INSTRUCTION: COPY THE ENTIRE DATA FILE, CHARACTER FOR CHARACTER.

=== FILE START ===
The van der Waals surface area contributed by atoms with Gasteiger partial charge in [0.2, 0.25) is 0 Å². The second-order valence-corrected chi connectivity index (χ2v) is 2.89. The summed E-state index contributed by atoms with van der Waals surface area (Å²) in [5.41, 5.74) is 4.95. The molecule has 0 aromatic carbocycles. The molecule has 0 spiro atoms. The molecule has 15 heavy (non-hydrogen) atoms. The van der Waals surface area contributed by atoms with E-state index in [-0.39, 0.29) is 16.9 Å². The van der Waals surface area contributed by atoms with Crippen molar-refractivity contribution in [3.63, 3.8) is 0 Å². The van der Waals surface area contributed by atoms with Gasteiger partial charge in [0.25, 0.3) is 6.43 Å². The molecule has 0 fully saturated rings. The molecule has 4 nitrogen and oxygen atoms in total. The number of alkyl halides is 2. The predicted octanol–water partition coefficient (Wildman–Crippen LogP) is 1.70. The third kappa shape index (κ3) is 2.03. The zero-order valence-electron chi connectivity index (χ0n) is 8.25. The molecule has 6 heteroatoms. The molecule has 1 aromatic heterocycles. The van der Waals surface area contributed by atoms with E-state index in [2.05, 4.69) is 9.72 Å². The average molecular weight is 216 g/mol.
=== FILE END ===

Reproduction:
The van der Waals surface area contributed by atoms with Gasteiger partial charge in [0.2, 0.25) is 0 Å². The second-order valence-corrected chi connectivity index (χ2v) is 2.89. The summed E-state index contributed by atoms with van der Waals surface area (Å²) in [5.41, 5.74) is 4.95. The molecule has 0 aromatic carbocycles. The molecule has 0 spiro atoms. The molecule has 15 heavy (non-hydrogen) atoms. The van der Waals surface area contributed by atoms with E-state index in [-0.39, 0.29) is 16.9 Å². The van der Waals surface area contributed by atoms with Crippen molar-refractivity contribution in [3.63, 3.8) is 0 Å². The van der Waals surface area contributed by atoms with Gasteiger partial charge in [0.25, 0.3) is 6.43 Å². The molecule has 0 fully saturated rings. The molecule has 4 nitrogen and oxygen atoms in total. The number of alkyl halides is 2. The predicted octanol–water partition coefficient (Wildman–Crippen LogP) is 1.70. The third kappa shape index (κ3) is 2.03. The zero-order valence-electron chi connectivity index (χ0n) is 8.25. The molecule has 6 heteroatoms. The molecule has 1 aromatic heterocycles. The van der Waals surface area contributed by atoms with E-state index in [2.05, 4.69) is 9.72 Å². The average molecular weight is 216 g/mol.